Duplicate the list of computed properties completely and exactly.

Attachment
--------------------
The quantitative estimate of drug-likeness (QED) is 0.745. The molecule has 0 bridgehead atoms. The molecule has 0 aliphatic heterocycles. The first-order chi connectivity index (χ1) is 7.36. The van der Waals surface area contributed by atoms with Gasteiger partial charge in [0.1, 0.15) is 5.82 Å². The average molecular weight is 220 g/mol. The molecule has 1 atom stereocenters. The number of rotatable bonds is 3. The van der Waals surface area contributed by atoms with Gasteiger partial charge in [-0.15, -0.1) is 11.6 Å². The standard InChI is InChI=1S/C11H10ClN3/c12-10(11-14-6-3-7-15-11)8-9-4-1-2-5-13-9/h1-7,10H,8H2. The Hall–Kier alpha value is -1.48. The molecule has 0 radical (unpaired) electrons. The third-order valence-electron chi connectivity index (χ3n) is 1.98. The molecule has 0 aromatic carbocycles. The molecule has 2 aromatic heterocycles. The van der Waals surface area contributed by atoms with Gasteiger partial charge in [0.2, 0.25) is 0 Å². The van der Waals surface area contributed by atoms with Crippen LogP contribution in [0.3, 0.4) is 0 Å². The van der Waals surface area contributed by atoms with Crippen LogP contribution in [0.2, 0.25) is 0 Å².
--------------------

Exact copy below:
The quantitative estimate of drug-likeness (QED) is 0.745. The molecule has 0 bridgehead atoms. The molecule has 0 aliphatic heterocycles. The first-order chi connectivity index (χ1) is 7.36. The van der Waals surface area contributed by atoms with Gasteiger partial charge in [0.1, 0.15) is 5.82 Å². The average molecular weight is 220 g/mol. The molecule has 1 atom stereocenters. The number of rotatable bonds is 3. The van der Waals surface area contributed by atoms with Gasteiger partial charge in [-0.15, -0.1) is 11.6 Å². The standard InChI is InChI=1S/C11H10ClN3/c12-10(11-14-6-3-7-15-11)8-9-4-1-2-5-13-9/h1-7,10H,8H2. The Hall–Kier alpha value is -1.48. The molecule has 0 radical (unpaired) electrons. The third-order valence-electron chi connectivity index (χ3n) is 1.98. The molecule has 0 aromatic carbocycles. The molecule has 2 aromatic heterocycles. The van der Waals surface area contributed by atoms with Gasteiger partial charge in [0.2, 0.25) is 0 Å². The van der Waals surface area contributed by atoms with Crippen LogP contribution in [0.3, 0.4) is 0 Å². The van der Waals surface area contributed by atoms with Crippen LogP contribution in [0.2, 0.25) is 0 Å².